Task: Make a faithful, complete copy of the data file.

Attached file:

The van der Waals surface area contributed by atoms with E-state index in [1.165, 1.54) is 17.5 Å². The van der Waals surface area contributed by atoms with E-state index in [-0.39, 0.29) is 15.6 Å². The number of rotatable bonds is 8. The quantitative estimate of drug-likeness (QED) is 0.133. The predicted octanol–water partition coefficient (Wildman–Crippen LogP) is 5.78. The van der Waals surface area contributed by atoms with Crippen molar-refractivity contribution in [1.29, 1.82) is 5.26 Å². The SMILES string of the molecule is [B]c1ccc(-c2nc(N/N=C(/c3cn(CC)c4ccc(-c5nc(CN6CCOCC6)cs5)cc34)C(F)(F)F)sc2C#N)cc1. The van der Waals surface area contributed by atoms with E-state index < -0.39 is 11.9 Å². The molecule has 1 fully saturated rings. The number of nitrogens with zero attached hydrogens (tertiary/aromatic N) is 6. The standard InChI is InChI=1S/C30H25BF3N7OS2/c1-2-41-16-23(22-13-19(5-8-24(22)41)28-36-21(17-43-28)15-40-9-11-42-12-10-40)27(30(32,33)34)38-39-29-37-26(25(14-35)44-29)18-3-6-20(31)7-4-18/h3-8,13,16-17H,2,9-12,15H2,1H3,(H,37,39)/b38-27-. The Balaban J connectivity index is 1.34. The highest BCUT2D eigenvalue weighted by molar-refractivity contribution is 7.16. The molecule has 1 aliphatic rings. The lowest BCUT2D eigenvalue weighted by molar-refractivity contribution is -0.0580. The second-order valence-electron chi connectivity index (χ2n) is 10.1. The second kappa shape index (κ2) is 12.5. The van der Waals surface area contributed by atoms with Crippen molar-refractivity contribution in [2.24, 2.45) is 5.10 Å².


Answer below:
The van der Waals surface area contributed by atoms with E-state index in [1.165, 1.54) is 17.5 Å². The van der Waals surface area contributed by atoms with E-state index in [-0.39, 0.29) is 15.6 Å². The number of rotatable bonds is 8. The quantitative estimate of drug-likeness (QED) is 0.133. The predicted octanol–water partition coefficient (Wildman–Crippen LogP) is 5.78. The van der Waals surface area contributed by atoms with Crippen molar-refractivity contribution in [1.29, 1.82) is 5.26 Å². The SMILES string of the molecule is [B]c1ccc(-c2nc(N/N=C(/c3cn(CC)c4ccc(-c5nc(CN6CCOCC6)cs5)cc34)C(F)(F)F)sc2C#N)cc1. The van der Waals surface area contributed by atoms with E-state index < -0.39 is 11.9 Å². The molecule has 1 fully saturated rings. The number of nitrogens with zero attached hydrogens (tertiary/aromatic N) is 6. The standard InChI is InChI=1S/C30H25BF3N7OS2/c1-2-41-16-23(22-13-19(5-8-24(22)41)28-36-21(17-43-28)15-40-9-11-42-12-10-40)27(30(32,33)34)38-39-29-37-26(25(14-35)44-29)18-3-6-20(31)7-4-18/h3-8,13,16-17H,2,9-12,15H2,1H3,(H,37,39)/b38-27-. The Balaban J connectivity index is 1.34. The highest BCUT2D eigenvalue weighted by molar-refractivity contribution is 7.16. The molecule has 1 aliphatic rings. The lowest BCUT2D eigenvalue weighted by molar-refractivity contribution is -0.0580. The second-order valence-electron chi connectivity index (χ2n) is 10.1. The second kappa shape index (κ2) is 12.5. The van der Waals surface area contributed by atoms with Crippen molar-refractivity contribution in [2.24, 2.45) is 5.10 Å².